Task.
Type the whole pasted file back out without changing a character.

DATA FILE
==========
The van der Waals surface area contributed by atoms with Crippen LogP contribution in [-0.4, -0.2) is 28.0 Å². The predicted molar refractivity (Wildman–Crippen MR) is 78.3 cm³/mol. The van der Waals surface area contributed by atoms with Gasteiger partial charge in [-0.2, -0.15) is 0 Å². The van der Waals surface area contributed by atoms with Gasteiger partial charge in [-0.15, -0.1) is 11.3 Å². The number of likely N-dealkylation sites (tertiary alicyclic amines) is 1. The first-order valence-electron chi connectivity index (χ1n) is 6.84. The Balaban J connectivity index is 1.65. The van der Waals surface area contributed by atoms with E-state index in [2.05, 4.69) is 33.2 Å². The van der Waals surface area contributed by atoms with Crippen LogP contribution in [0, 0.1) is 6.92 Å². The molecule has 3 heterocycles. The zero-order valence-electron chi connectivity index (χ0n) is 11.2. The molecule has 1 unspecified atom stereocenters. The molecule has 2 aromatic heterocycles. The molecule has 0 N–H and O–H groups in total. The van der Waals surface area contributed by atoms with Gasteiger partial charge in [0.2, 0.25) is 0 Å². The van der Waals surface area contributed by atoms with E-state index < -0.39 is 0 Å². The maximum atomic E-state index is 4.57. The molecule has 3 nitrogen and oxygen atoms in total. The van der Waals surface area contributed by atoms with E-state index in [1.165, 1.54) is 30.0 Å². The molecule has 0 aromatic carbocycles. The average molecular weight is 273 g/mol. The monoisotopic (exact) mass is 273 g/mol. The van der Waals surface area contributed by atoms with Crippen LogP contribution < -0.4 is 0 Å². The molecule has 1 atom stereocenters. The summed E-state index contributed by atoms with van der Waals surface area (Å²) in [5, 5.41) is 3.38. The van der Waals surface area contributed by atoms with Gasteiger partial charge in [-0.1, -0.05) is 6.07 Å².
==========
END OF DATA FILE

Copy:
The van der Waals surface area contributed by atoms with Crippen LogP contribution in [-0.4, -0.2) is 28.0 Å². The predicted molar refractivity (Wildman–Crippen MR) is 78.3 cm³/mol. The van der Waals surface area contributed by atoms with Gasteiger partial charge in [-0.2, -0.15) is 0 Å². The van der Waals surface area contributed by atoms with Gasteiger partial charge in [-0.15, -0.1) is 11.3 Å². The number of likely N-dealkylation sites (tertiary alicyclic amines) is 1. The first-order valence-electron chi connectivity index (χ1n) is 6.84. The Balaban J connectivity index is 1.65. The van der Waals surface area contributed by atoms with E-state index in [2.05, 4.69) is 33.2 Å². The van der Waals surface area contributed by atoms with Crippen LogP contribution in [0, 0.1) is 6.92 Å². The molecule has 3 heterocycles. The zero-order valence-electron chi connectivity index (χ0n) is 11.2. The molecule has 1 unspecified atom stereocenters. The molecule has 2 aromatic heterocycles. The molecule has 0 N–H and O–H groups in total. The van der Waals surface area contributed by atoms with Gasteiger partial charge in [0.2, 0.25) is 0 Å². The van der Waals surface area contributed by atoms with E-state index < -0.39 is 0 Å². The maximum atomic E-state index is 4.57. The molecule has 3 nitrogen and oxygen atoms in total. The van der Waals surface area contributed by atoms with E-state index in [1.165, 1.54) is 30.0 Å². The molecule has 0 aromatic carbocycles. The average molecular weight is 273 g/mol. The monoisotopic (exact) mass is 273 g/mol. The van der Waals surface area contributed by atoms with Crippen LogP contribution < -0.4 is 0 Å². The molecule has 1 atom stereocenters. The summed E-state index contributed by atoms with van der Waals surface area (Å²) in [5, 5.41) is 3.38. The van der Waals surface area contributed by atoms with Gasteiger partial charge in [-0.1, -0.05) is 6.07 Å².